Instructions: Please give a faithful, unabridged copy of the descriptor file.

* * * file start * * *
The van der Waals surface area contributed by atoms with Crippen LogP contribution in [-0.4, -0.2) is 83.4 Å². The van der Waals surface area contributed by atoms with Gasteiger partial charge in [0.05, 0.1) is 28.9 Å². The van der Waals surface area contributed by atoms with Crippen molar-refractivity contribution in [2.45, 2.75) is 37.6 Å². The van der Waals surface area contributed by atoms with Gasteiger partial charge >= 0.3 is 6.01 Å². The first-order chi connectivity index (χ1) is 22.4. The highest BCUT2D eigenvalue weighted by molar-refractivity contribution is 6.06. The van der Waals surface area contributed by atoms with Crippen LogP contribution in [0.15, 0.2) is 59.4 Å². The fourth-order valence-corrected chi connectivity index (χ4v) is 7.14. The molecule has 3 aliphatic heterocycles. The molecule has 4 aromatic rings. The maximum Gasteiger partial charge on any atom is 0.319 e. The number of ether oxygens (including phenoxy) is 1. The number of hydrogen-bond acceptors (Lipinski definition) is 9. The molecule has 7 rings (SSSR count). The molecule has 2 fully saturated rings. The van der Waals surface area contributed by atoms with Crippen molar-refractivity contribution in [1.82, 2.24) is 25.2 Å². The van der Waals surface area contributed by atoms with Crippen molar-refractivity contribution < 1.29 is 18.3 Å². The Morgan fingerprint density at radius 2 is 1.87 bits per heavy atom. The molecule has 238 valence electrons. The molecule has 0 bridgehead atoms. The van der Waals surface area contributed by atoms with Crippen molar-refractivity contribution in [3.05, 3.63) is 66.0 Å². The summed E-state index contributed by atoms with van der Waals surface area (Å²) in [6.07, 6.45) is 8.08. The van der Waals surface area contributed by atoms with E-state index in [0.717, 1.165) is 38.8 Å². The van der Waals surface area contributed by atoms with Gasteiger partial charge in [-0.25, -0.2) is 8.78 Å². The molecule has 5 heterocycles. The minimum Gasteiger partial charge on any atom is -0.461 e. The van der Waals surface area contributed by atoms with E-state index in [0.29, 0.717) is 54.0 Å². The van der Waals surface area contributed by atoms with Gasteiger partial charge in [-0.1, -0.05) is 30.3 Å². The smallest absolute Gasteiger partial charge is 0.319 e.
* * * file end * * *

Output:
The van der Waals surface area contributed by atoms with Crippen LogP contribution in [-0.4, -0.2) is 83.4 Å². The van der Waals surface area contributed by atoms with Gasteiger partial charge in [0.05, 0.1) is 28.9 Å². The van der Waals surface area contributed by atoms with Crippen molar-refractivity contribution in [2.45, 2.75) is 37.6 Å². The van der Waals surface area contributed by atoms with Gasteiger partial charge >= 0.3 is 6.01 Å². The first-order chi connectivity index (χ1) is 22.4. The highest BCUT2D eigenvalue weighted by molar-refractivity contribution is 6.06. The van der Waals surface area contributed by atoms with Crippen LogP contribution in [0.15, 0.2) is 59.4 Å². The fourth-order valence-corrected chi connectivity index (χ4v) is 7.14. The molecule has 3 aliphatic heterocycles. The molecule has 4 aromatic rings. The maximum Gasteiger partial charge on any atom is 0.319 e. The number of ether oxygens (including phenoxy) is 1. The number of hydrogen-bond acceptors (Lipinski definition) is 9. The molecule has 7 rings (SSSR count). The molecule has 2 fully saturated rings. The van der Waals surface area contributed by atoms with Crippen molar-refractivity contribution in [1.82, 2.24) is 25.2 Å². The van der Waals surface area contributed by atoms with Crippen molar-refractivity contribution < 1.29 is 18.3 Å². The Morgan fingerprint density at radius 2 is 1.87 bits per heavy atom. The molecule has 238 valence electrons. The molecule has 0 bridgehead atoms. The van der Waals surface area contributed by atoms with Crippen molar-refractivity contribution in [3.05, 3.63) is 66.0 Å². The summed E-state index contributed by atoms with van der Waals surface area (Å²) in [6.07, 6.45) is 8.08. The van der Waals surface area contributed by atoms with E-state index in [0.717, 1.165) is 38.8 Å². The van der Waals surface area contributed by atoms with Gasteiger partial charge in [-0.25, -0.2) is 8.78 Å². The molecule has 5 heterocycles. The minimum Gasteiger partial charge on any atom is -0.461 e. The van der Waals surface area contributed by atoms with E-state index in [0.29, 0.717) is 54.0 Å². The van der Waals surface area contributed by atoms with Gasteiger partial charge in [-0.1, -0.05) is 30.3 Å². The smallest absolute Gasteiger partial charge is 0.319 e.